Traditional Belgian beer like Lambic and Geuze needs up to three years to mature. Yes, that is a long time, but there is a good reason for slowing down a bit: taking good care of farmers, nature, a brewing tradition, preservation and development of cereal diversity, and a very special taste.
People are working hard, on the ground, in fields, mill houses, bakeries and kitchens to build better systems, from seed stock all the way through to gut health, creating a regenerating, whole system design on a person-to-person scale.
“It’s important that we take care to do things right, not to rush, and to make sure that the power in these new economies is equitable, There is always the danger of re-building the old system and re-commodifying these precious seeds.”
Most of us eat grains every day – in bread, cereals, biscuits or pasta. In recent years, with gluten intolerance on the rise, wheat has been getting bad press. But how much do you know about this grain that forms such a significant part of our diet, and how has the wheat we eat changed over the centuries?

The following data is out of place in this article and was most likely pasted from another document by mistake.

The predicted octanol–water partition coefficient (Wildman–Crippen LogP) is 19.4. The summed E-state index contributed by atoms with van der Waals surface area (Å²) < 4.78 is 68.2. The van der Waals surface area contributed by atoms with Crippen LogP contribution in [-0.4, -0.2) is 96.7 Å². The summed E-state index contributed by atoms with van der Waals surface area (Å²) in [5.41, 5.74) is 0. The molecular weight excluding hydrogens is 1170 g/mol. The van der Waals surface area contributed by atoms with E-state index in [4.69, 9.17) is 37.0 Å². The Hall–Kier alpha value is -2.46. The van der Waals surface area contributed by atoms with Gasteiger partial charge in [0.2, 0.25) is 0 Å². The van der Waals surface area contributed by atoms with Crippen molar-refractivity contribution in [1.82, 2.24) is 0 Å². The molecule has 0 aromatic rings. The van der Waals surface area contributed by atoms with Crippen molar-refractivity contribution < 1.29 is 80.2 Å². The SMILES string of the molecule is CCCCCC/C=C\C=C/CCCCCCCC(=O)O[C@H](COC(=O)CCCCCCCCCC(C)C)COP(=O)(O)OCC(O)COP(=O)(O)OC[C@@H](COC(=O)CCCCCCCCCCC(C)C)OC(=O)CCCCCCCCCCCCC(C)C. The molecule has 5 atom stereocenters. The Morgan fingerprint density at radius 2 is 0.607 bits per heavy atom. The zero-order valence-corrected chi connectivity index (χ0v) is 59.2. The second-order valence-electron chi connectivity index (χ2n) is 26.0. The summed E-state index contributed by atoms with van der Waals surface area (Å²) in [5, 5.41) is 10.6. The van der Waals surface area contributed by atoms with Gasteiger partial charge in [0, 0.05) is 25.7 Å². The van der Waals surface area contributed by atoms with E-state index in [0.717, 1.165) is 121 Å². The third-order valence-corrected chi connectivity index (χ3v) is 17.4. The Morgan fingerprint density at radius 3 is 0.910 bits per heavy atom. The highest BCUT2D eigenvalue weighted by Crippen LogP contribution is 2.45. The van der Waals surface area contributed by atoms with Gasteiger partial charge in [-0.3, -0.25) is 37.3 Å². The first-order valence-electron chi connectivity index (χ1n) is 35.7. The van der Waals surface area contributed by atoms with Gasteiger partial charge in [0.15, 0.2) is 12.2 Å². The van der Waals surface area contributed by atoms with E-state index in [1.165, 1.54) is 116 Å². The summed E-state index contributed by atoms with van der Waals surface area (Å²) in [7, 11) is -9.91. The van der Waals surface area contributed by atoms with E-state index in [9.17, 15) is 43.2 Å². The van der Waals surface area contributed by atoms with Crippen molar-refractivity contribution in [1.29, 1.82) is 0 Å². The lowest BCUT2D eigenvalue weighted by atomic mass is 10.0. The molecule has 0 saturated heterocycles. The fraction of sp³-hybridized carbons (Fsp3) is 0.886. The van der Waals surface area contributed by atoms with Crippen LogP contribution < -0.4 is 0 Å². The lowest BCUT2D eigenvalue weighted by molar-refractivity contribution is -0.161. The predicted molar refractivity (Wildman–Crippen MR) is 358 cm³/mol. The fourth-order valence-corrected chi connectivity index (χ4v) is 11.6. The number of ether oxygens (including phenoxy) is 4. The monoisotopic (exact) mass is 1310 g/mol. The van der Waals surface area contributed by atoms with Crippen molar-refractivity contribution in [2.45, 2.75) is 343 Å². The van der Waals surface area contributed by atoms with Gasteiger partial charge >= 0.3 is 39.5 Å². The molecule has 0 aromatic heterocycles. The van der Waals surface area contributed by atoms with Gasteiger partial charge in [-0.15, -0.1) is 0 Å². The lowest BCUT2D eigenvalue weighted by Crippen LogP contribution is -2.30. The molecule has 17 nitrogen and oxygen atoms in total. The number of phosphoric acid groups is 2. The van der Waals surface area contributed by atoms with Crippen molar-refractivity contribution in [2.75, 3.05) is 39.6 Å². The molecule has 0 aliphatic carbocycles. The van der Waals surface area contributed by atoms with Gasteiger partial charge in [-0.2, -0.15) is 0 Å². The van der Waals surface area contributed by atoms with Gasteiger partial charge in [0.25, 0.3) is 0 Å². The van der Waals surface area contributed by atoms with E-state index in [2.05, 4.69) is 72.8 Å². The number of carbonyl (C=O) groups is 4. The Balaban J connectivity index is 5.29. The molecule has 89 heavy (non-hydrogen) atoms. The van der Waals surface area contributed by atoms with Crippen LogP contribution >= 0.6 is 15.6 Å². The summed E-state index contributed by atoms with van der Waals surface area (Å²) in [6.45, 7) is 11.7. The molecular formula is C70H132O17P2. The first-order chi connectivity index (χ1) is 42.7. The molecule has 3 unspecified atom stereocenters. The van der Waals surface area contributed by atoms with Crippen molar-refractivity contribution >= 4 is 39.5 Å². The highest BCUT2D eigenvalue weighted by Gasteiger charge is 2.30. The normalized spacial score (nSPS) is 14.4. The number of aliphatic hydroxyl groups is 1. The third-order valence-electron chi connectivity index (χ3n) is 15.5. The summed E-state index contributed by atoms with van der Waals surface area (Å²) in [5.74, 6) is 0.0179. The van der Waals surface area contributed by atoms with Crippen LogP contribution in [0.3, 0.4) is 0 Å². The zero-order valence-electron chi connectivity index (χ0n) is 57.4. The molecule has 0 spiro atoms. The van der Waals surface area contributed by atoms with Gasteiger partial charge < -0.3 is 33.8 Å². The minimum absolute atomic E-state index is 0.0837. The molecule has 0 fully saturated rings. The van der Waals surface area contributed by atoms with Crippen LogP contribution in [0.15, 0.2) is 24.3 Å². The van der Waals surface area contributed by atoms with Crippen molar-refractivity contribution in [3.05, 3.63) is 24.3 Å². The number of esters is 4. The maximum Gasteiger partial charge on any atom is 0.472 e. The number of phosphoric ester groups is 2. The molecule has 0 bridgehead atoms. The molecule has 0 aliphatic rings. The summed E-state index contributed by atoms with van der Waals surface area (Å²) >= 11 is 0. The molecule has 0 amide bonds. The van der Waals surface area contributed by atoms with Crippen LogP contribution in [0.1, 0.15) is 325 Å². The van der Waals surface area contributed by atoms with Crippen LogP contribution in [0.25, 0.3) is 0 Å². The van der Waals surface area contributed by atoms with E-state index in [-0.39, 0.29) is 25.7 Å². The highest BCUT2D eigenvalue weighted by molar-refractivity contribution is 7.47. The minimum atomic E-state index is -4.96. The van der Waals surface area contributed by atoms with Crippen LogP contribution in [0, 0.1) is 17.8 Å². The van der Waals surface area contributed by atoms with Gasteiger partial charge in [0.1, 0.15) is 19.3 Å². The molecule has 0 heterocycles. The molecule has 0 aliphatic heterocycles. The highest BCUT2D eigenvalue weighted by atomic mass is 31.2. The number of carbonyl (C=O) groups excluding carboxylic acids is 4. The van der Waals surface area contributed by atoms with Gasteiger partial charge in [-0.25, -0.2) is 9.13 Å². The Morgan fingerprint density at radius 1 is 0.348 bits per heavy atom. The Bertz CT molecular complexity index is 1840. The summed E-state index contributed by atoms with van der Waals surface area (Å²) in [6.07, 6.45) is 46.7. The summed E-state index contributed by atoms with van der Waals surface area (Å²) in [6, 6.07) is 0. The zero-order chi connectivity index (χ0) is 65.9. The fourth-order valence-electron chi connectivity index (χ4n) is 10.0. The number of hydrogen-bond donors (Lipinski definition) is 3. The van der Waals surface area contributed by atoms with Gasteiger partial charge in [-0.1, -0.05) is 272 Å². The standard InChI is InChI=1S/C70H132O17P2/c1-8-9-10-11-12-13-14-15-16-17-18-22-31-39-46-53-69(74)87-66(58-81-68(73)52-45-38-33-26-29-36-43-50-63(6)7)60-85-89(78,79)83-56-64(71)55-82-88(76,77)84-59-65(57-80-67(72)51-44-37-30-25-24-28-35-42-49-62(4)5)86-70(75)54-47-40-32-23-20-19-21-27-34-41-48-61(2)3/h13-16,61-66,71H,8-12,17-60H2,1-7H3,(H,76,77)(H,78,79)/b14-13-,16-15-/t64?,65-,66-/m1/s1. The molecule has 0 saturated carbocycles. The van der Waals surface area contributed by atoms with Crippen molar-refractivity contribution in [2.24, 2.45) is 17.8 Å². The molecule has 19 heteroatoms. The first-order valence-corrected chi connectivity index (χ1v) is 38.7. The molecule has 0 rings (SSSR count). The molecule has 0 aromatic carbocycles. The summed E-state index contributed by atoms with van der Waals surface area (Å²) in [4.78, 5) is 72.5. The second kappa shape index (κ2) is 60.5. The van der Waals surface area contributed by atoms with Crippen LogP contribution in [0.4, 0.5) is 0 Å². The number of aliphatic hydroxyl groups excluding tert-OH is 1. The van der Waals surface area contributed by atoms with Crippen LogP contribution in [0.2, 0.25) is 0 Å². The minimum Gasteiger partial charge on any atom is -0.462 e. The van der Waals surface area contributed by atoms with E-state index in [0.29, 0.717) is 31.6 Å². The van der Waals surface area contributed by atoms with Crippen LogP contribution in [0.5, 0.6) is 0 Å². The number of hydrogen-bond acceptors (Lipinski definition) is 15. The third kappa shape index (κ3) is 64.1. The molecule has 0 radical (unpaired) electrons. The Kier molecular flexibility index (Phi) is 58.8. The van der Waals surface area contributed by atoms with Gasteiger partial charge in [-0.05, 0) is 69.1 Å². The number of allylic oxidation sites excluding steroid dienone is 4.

For the past four years, I have led an international research team that has made it possible to grow durum wheat in conditions of extreme heat along the Senegal River basin, a region highly affected by poverty. Our scientific breakthrough, essential in the fight against hunger in the region, has won the 2017 Olam Prize for Innovation in Food Security.
Andrew Whitley hopes to see “real bread within walking distance for everybody.”
How could wheat, a staple food that has sustained humanity for so long, have suddenly become a threat to our health?